Artwork

Artwork teaches us how to draw all sorts of objects, scenes and vistas where the world is your canvas and you can draw your own experiences.


Crayons are steeped in the artwork of our childhoods. So how did these incredibly popular little sticks of wax and color actually come about? And who decides the color names?

Artist Paul Cummins' moving Poppies sculptures continue to tour the U.K. in honor of British soldiers killed during World War I.

"One can consider how we might live a kintsugi life, or 'rebirth' finding value in the cracks ... bringing to light the scars that have come from life experiences."

Is one of the world's greatest works of Renaissance art a roadmap to the human reproductive system?

A historical study shows that since 1500, paintings have disproportionately depicted indulgent food not commonly found in everyday meals.

French photographer Laurent Kronental chronicles the architecturally impressive, sometimes surreal postmodern public housing projects around Paris.

Turkish artist uses ancient technique to make beautiful liquid pictures. Vincent would be proud.

Could the newly released app mean that the next artistic masterpiece of the 21st century will be a downloadable, immersive and interactive VR experience?

Rembrandt may not be able to create his masterful paintings anymore, but computers can.

HowStuffWorks Now talks to the artists behind the wildly popular books and wonders if the future could hold an "Anarchist Coloring Book."

Can weather move indoors? Thanks to an artist from Amsterdam, yes. Learn how these works of climate art come to be, and whether you're likely to have indoor weather of your own anytime soon.

In glass blowing, artists give form to their work by blowing air into hot glass. People who practice lampworking also create art from the same stuff your windows are made from. What makes lampworking unique, and how did it get its name?

Millefiori, an Italian word meaning "thousand flowers," is a type of glass art that has been practiced for millennia. How have the years changed the way people make millefiori? Can you do it yourself?

With its melting clocks, floating rocks and unearthly shadows, Surrealist art often leaves viewers feeling slightly disturbed and thoroughly transfixed. What was the movement all about?

Cubism represented a clear-cut, intentional break with art as visual realism. How did Pablo Picasso and Georges Braque revolutionize the way artists looked at the world?

Salvador Dali's paintings are among the most easily recognizable in the world. Oozing pocket watches, bleak expansive landscapes, erotic and grotesque nudes -- they're mind-bending exercises in subconscious exploration. But who was Dali, and how real was his eccentric life story?

Pablo Picasso was arguably the most famous visual artist of the 20th century -- he produces tens of thousands of works and even helped start a stylistic movement. What was the artist like, and how do historians define his styles?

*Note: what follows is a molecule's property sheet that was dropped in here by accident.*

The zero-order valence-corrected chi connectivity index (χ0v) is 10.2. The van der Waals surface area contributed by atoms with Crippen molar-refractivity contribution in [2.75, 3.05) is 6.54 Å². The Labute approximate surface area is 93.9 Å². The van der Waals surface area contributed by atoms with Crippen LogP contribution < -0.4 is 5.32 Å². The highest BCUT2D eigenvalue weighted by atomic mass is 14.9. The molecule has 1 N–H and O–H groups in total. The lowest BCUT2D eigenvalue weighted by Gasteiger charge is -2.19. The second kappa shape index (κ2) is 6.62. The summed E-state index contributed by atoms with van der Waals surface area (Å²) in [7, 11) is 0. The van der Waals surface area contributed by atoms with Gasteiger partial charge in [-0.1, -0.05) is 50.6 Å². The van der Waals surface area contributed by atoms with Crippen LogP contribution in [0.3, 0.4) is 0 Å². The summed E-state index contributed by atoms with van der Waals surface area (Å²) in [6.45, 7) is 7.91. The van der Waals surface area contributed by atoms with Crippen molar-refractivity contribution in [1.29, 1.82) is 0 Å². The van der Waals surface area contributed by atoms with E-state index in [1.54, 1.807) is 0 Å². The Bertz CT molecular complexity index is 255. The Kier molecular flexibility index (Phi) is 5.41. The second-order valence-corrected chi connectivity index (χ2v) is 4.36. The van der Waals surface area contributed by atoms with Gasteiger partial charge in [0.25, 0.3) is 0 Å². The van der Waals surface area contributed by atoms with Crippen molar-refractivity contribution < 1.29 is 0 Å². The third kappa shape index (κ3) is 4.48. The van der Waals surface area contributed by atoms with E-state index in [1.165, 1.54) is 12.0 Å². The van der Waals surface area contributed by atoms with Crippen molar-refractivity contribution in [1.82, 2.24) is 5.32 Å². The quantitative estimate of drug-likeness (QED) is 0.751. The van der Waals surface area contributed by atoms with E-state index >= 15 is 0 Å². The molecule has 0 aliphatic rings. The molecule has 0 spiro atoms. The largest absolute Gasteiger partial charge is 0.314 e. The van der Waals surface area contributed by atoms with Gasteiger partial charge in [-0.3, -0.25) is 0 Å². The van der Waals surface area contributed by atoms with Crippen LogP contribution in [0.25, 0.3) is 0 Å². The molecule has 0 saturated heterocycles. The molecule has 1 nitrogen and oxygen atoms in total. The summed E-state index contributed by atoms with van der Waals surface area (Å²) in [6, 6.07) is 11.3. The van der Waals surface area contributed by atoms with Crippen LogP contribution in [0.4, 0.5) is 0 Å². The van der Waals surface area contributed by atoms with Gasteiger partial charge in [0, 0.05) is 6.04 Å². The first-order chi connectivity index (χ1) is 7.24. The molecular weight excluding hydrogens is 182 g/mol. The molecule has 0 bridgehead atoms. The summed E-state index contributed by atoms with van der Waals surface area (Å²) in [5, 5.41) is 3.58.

Despite his distaste for fame, Andy Warhol became one of the most influential artists of the 20th century. From the Factory to the Velvet Underground to those infamous soup cans, Warhol left an indelible impression on the modern art world.

One of the most well-known, and American, artists of the 20th century is undoubtedly Jackson Pollock. Even if you think of his famous "drip" technique as something so simple a child could do it, his fame has been cemented in the American consciousness.

Although people now celebrate his bright colors and abstract figures, Henri Matisse was viewed as a radical in his own time -- when he turned the art world upside down. How did a quiet man from a small town become one of the most important French painters of the 20th century?

Her self-portraits are unmistakable -- they feature that same dark, brooding visage, crowned by a single eyebrow. But what do they mean? And, who was the woman behind the art?

Most artists are renowned for capturing reality; M.C. Escher became famous for bending it. The creator of such visual stunners as "Relativity" and "Castle in the Air" had more in common with the mathematicians than the visual artists of his time.

Every weekend, the antique hunters come out. They prowl the aisles of shows, scrutinize the offerings at sales and occasionally even wave cards at an auction. But what makes an antique an antique? And why are they so expensive?

Making stained glass is the ancient art of creating colored glass to use in decorative ways. Although the first colored glass may have been used as jewelry or even currency, you probably see stained glass predominantly in windows today.

Frank Lloyd Wright likely is best known for his architectural stylings and his eye for detail. But there was much more to the man: He liked fast cars, he loved women and he drew inspiration from Japanese art. How did that translate to his architecture?